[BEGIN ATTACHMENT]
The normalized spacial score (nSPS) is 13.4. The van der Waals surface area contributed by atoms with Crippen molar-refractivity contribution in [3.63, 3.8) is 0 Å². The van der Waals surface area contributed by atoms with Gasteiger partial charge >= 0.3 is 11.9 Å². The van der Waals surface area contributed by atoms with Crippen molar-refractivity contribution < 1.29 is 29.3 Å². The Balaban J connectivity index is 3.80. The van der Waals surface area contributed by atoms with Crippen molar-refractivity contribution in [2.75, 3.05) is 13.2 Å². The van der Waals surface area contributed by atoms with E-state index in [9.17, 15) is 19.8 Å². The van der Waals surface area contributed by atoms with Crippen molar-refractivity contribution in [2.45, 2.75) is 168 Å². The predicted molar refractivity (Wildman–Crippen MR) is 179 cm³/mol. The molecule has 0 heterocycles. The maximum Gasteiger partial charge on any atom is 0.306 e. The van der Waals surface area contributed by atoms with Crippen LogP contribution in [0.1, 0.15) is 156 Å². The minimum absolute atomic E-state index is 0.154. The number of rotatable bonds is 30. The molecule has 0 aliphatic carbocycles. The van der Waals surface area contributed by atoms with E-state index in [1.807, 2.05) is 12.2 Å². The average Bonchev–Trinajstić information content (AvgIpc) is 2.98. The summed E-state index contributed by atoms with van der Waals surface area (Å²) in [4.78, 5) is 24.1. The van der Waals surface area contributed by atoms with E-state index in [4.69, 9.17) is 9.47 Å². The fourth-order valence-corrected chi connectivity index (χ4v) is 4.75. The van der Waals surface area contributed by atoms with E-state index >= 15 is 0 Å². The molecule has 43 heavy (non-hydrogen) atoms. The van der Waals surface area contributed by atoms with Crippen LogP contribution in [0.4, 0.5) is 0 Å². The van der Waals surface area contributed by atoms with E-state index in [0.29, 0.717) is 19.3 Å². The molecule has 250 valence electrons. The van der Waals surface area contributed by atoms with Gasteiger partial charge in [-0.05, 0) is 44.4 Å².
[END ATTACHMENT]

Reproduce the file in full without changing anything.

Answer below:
The normalized spacial score (nSPS) is 13.4. The van der Waals surface area contributed by atoms with Crippen molar-refractivity contribution in [3.63, 3.8) is 0 Å². The van der Waals surface area contributed by atoms with Gasteiger partial charge >= 0.3 is 11.9 Å². The van der Waals surface area contributed by atoms with Crippen molar-refractivity contribution < 1.29 is 29.3 Å². The Balaban J connectivity index is 3.80. The van der Waals surface area contributed by atoms with Crippen molar-refractivity contribution in [2.75, 3.05) is 13.2 Å². The van der Waals surface area contributed by atoms with E-state index in [9.17, 15) is 19.8 Å². The van der Waals surface area contributed by atoms with Crippen molar-refractivity contribution in [2.45, 2.75) is 168 Å². The predicted molar refractivity (Wildman–Crippen MR) is 179 cm³/mol. The molecule has 0 heterocycles. The maximum Gasteiger partial charge on any atom is 0.306 e. The van der Waals surface area contributed by atoms with Crippen LogP contribution in [0.1, 0.15) is 156 Å². The minimum absolute atomic E-state index is 0.154. The number of rotatable bonds is 30. The molecule has 0 aliphatic carbocycles. The van der Waals surface area contributed by atoms with E-state index in [1.807, 2.05) is 12.2 Å². The average Bonchev–Trinajstić information content (AvgIpc) is 2.98. The summed E-state index contributed by atoms with van der Waals surface area (Å²) in [4.78, 5) is 24.1. The van der Waals surface area contributed by atoms with E-state index in [4.69, 9.17) is 9.47 Å². The fourth-order valence-corrected chi connectivity index (χ4v) is 4.75. The van der Waals surface area contributed by atoms with E-state index >= 15 is 0 Å². The molecule has 43 heavy (non-hydrogen) atoms. The van der Waals surface area contributed by atoms with Crippen LogP contribution in [0.4, 0.5) is 0 Å². The van der Waals surface area contributed by atoms with E-state index in [0.29, 0.717) is 19.3 Å². The molecule has 250 valence electrons. The van der Waals surface area contributed by atoms with Gasteiger partial charge in [-0.05, 0) is 44.4 Å².